To take advantage of time-saving WordPress shortcodes, you must first understand what a shortcode is, how shortcodes can increase efficiency and how to create your own. Let’s get to it.
What are WordPress shortcodes?
Shortcodes in the WordPress platform are representations of larger, more complex snippets of code. They let WordPress know that a certain script or code snippet should be placed within the content section of the page without having to copy and paste the entirety of the necessary code. In terms of format, shortcodes use this syntax: [shortcode name]. A common example of a WordPress shortcode is the built-in gallery shortcode:
Attaching images to a page or post and inserting this shortcode will automatically create a gallery on that page without any additional code. In this example, there is no need to learn HTML, CSS, PHP or any other programming language.
The three most common types of shortcodes are native, theme/plugin and custom. The WordPress platform comes with a large number of prebaked shortcodes found here. Themes and plugins often offer shortcodes to decrease any skill-level barriers that could inhibit their installation. Finally, using the WordPress shortcode API or a plugin discussed below, a webmaster can create custom shortcodes for more control over the site.
How shortcodes increase efficiency and save time
Think of a shortcode like a credit card. When you hand a cashier your Visa, he or she understands that your card represents much more than just any piece of plastic. If it weren’t for credit cards, we would have to carry around mounds of cash for large purchases–which would be an inconvenience, to say the least.
From my experience, shortcodes help increase efficiencies in at least two circumstances: implementing a functional element and using similar elements within the content section of multiple pages.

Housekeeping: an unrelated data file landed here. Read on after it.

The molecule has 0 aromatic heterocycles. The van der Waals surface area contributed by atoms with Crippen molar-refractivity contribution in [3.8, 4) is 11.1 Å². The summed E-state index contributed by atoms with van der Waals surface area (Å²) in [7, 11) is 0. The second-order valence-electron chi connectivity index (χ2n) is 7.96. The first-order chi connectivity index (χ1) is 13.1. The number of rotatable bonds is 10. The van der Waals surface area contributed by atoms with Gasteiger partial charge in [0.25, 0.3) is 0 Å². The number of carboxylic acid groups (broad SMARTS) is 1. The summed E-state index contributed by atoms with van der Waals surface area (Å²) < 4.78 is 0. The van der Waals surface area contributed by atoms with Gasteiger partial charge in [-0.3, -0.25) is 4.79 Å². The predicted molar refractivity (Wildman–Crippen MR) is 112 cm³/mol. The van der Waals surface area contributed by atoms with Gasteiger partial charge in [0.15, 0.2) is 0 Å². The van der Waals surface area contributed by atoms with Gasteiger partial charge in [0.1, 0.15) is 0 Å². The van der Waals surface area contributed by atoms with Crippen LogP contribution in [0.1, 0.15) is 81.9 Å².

Implementing a functional element
As with the example above, shortcodes allow a developer to insert a 9-character piece of code rather than copying and pasting hundreds of lines of code to achieve the same effect. This allows theme and plugin developers to communicate easily with webmasters running WordPress because the installation of a plugin can require the webmasters to understand only how to copy and paste a [shortcode] versus requiring them to understand a set of custom functions that make the plugin work.
Using similar elements within the content section of multiple pages
Theme templates can affect pretty much every part of a website running WordPress except for elements within the content section of a page or post. Shortcodes can pose as “mini-templates” for this occasion. For example, if you had created a 30-line custom form that was to be included right in the middle of the content of 15 different blog posts within a series, you have two options: copy and paste the entire code into each or create a shortcode.
Copy and paste entire code option
At first, copying and pasting 30 lines of code for a form may not sound like more work than copying and pasting a shortcode, but I would argue that it is. Here’s why: if at some point you realize there is an error in the form’s code or a typo in the text, you would then have to edit the code on one page, copy the updated code, remember the 14 other posts that had that same form, navigate to each of those and finally paste the new code into each them individually.
Create a shortcode option
Let’s say instead of copying and pasting the entire 30 lines of code, you created a shortcode: [30form]. This time, you create the code for the form in a single location and create a shortcode for it. Then, you copy and paste the shortcode into every post. Now, when you realize you had made a mistake, all you have to do is go to the single source of the form, edit it, hit save and you’re done.
How to create your own shortcode
Creating a custom shortcode in WordPress is very simple. For those advanced webmasters out there who want complete control over your custom shortcodes, visit the Shortcode API page.
For the rest of you, I highly recommend using this plugin when creating a custom shortcode. Here’s how it works:
Step 1: Install the plugin
Step 2: Activate it
Step 3: Add code to the shortcode editor and click “Save”
Step 4: Insert the newly created shortcode to a page or post in the HTML editor
Step 5: Publish / update to see the new code live on your site
- WordPress shortcodes look like this: [shortcode]
- They save you time.
- Create shortcodes of your own with this plugin.
Share how you have used shortcodes to save time in the comments below.